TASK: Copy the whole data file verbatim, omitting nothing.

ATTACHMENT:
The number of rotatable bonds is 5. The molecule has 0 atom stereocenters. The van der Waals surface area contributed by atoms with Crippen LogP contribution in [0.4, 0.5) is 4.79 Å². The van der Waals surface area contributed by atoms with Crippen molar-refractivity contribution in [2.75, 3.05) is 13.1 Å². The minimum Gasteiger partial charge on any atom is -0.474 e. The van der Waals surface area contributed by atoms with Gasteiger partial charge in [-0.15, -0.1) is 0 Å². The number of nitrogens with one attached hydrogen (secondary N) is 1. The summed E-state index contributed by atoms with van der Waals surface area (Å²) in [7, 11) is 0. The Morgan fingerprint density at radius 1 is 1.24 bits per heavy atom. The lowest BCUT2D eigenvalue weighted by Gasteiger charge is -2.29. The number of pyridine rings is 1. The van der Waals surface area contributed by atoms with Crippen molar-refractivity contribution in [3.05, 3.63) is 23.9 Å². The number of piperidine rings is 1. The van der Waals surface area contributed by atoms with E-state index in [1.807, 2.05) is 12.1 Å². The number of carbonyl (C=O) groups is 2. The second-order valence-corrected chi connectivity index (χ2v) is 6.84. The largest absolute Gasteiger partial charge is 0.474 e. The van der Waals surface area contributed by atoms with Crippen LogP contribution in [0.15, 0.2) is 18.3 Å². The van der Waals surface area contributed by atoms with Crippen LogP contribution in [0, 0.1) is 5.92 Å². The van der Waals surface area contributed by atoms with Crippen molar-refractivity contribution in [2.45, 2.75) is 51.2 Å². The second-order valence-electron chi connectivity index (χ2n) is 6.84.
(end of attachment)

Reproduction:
The number of rotatable bonds is 5. The molecule has 0 atom stereocenters. The van der Waals surface area contributed by atoms with Crippen LogP contribution in [0.4, 0.5) is 4.79 Å². The van der Waals surface area contributed by atoms with Crippen molar-refractivity contribution in [2.75, 3.05) is 13.1 Å². The minimum Gasteiger partial charge on any atom is -0.474 e. The van der Waals surface area contributed by atoms with Gasteiger partial charge in [-0.15, -0.1) is 0 Å². The number of nitrogens with one attached hydrogen (secondary N) is 1. The summed E-state index contributed by atoms with van der Waals surface area (Å²) in [7, 11) is 0. The Morgan fingerprint density at radius 1 is 1.24 bits per heavy atom. The lowest BCUT2D eigenvalue weighted by Gasteiger charge is -2.29. The number of pyridine rings is 1. The van der Waals surface area contributed by atoms with Crippen molar-refractivity contribution in [3.05, 3.63) is 23.9 Å². The number of piperidine rings is 1. The van der Waals surface area contributed by atoms with E-state index in [1.807, 2.05) is 12.1 Å². The number of carbonyl (C=O) groups is 2. The second-order valence-corrected chi connectivity index (χ2v) is 6.84. The largest absolute Gasteiger partial charge is 0.474 e. The van der Waals surface area contributed by atoms with Crippen LogP contribution in [0.15, 0.2) is 18.3 Å². The van der Waals surface area contributed by atoms with Crippen LogP contribution in [0, 0.1) is 5.92 Å². The van der Waals surface area contributed by atoms with Crippen molar-refractivity contribution in [2.45, 2.75) is 51.2 Å². The second-order valence-electron chi connectivity index (χ2n) is 6.84.